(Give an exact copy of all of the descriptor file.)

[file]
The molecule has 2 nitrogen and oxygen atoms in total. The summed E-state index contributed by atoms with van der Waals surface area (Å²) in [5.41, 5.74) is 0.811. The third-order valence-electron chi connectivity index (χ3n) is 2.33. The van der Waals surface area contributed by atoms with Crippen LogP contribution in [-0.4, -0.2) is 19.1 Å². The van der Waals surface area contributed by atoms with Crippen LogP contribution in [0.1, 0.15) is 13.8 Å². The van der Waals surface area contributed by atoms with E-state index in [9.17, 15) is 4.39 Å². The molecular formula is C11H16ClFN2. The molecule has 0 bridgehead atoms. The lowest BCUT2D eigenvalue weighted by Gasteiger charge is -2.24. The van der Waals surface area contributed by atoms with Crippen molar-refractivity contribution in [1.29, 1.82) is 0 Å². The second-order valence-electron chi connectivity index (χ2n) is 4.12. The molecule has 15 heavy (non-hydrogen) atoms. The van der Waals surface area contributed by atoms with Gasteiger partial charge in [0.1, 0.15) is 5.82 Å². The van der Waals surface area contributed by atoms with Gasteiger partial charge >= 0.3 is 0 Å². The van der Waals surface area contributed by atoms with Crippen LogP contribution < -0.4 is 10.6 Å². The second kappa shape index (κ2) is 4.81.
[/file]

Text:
The molecule has 2 nitrogen and oxygen atoms in total. The summed E-state index contributed by atoms with van der Waals surface area (Å²) in [5.41, 5.74) is 0.811. The third-order valence-electron chi connectivity index (χ3n) is 2.33. The van der Waals surface area contributed by atoms with Crippen LogP contribution in [-0.4, -0.2) is 19.1 Å². The van der Waals surface area contributed by atoms with Crippen LogP contribution in [0.1, 0.15) is 13.8 Å². The van der Waals surface area contributed by atoms with E-state index in [9.17, 15) is 4.39 Å². The molecular formula is C11H16ClFN2. The molecule has 0 bridgehead atoms. The lowest BCUT2D eigenvalue weighted by Gasteiger charge is -2.24. The van der Waals surface area contributed by atoms with Crippen molar-refractivity contribution in [1.29, 1.82) is 0 Å². The second-order valence-electron chi connectivity index (χ2n) is 4.12. The molecule has 15 heavy (non-hydrogen) atoms. The van der Waals surface area contributed by atoms with Gasteiger partial charge in [0.1, 0.15) is 5.82 Å². The van der Waals surface area contributed by atoms with Gasteiger partial charge >= 0.3 is 0 Å². The van der Waals surface area contributed by atoms with Crippen LogP contribution < -0.4 is 10.6 Å². The second kappa shape index (κ2) is 4.81.